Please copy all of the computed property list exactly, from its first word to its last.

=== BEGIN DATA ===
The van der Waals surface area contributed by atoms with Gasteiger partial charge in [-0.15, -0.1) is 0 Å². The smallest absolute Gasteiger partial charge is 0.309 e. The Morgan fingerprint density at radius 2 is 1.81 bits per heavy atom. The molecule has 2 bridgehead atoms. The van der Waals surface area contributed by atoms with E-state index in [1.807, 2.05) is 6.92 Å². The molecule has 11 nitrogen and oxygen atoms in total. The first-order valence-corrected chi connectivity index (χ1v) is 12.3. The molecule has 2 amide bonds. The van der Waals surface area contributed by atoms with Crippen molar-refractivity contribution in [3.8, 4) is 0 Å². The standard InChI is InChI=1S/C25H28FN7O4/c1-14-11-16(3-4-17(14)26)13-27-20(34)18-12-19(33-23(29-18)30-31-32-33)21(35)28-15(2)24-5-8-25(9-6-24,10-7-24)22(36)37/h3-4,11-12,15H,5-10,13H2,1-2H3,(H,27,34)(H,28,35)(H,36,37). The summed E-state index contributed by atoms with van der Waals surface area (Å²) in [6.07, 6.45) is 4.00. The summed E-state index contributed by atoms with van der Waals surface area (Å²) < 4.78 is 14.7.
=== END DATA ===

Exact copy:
The van der Waals surface area contributed by atoms with Gasteiger partial charge in [-0.15, -0.1) is 0 Å². The smallest absolute Gasteiger partial charge is 0.309 e. The Morgan fingerprint density at radius 2 is 1.81 bits per heavy atom. The molecule has 2 bridgehead atoms. The van der Waals surface area contributed by atoms with E-state index in [1.807, 2.05) is 6.92 Å². The molecule has 11 nitrogen and oxygen atoms in total. The first-order valence-corrected chi connectivity index (χ1v) is 12.3. The molecule has 2 amide bonds. The van der Waals surface area contributed by atoms with Crippen molar-refractivity contribution in [3.8, 4) is 0 Å². The standard InChI is InChI=1S/C25H28FN7O4/c1-14-11-16(3-4-17(14)26)13-27-20(34)18-12-19(33-23(29-18)30-31-32-33)21(35)28-15(2)24-5-8-25(9-6-24,10-7-24)22(36)37/h3-4,11-12,15H,5-10,13H2,1-2H3,(H,27,34)(H,28,35)(H,36,37). The summed E-state index contributed by atoms with van der Waals surface area (Å²) in [6.07, 6.45) is 4.00. The summed E-state index contributed by atoms with van der Waals surface area (Å²) < 4.78 is 14.7.